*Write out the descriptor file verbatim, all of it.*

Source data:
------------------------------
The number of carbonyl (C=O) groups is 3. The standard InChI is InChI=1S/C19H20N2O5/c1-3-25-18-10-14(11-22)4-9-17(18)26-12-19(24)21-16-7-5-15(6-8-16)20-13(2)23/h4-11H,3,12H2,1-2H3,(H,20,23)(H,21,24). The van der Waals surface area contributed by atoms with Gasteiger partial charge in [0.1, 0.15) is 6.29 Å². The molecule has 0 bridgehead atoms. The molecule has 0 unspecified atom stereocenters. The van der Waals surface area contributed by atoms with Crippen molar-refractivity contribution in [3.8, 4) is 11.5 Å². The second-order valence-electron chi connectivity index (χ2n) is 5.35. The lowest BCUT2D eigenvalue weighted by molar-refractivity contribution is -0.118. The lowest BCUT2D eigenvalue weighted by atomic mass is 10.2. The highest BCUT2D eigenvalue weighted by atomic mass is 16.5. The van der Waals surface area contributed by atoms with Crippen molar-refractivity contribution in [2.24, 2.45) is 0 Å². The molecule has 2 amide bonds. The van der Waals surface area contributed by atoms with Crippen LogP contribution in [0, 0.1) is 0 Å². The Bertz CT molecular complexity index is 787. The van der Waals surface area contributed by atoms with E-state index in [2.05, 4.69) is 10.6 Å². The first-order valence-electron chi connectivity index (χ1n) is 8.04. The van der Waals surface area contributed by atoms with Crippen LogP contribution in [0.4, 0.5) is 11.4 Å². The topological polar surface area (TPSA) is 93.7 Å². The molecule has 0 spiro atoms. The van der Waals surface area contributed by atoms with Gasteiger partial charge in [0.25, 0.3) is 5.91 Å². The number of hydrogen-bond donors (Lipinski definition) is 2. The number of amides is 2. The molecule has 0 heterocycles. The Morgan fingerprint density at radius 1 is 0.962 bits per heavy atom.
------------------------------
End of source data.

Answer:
The number of carbonyl (C=O) groups is 3. The standard InChI is InChI=1S/C19H20N2O5/c1-3-25-18-10-14(11-22)4-9-17(18)26-12-19(24)21-16-7-5-15(6-8-16)20-13(2)23/h4-11H,3,12H2,1-2H3,(H,20,23)(H,21,24). The van der Waals surface area contributed by atoms with Gasteiger partial charge in [0.1, 0.15) is 6.29 Å². The molecule has 0 bridgehead atoms. The molecule has 0 unspecified atom stereocenters. The van der Waals surface area contributed by atoms with Crippen molar-refractivity contribution in [3.8, 4) is 11.5 Å². The second-order valence-electron chi connectivity index (χ2n) is 5.35. The lowest BCUT2D eigenvalue weighted by molar-refractivity contribution is -0.118. The lowest BCUT2D eigenvalue weighted by atomic mass is 10.2. The highest BCUT2D eigenvalue weighted by atomic mass is 16.5. The van der Waals surface area contributed by atoms with Crippen molar-refractivity contribution in [2.24, 2.45) is 0 Å². The molecule has 2 amide bonds. The van der Waals surface area contributed by atoms with Crippen LogP contribution in [0, 0.1) is 0 Å². The Bertz CT molecular complexity index is 787. The van der Waals surface area contributed by atoms with E-state index in [2.05, 4.69) is 10.6 Å². The first-order valence-electron chi connectivity index (χ1n) is 8.04. The van der Waals surface area contributed by atoms with Crippen LogP contribution in [0.4, 0.5) is 11.4 Å². The topological polar surface area (TPSA) is 93.7 Å². The molecule has 0 spiro atoms. The van der Waals surface area contributed by atoms with Gasteiger partial charge in [0.25, 0.3) is 5.91 Å². The number of hydrogen-bond donors (Lipinski definition) is 2. The number of amides is 2. The molecule has 0 heterocycles. The Morgan fingerprint density at radius 1 is 0.962 bits per heavy atom.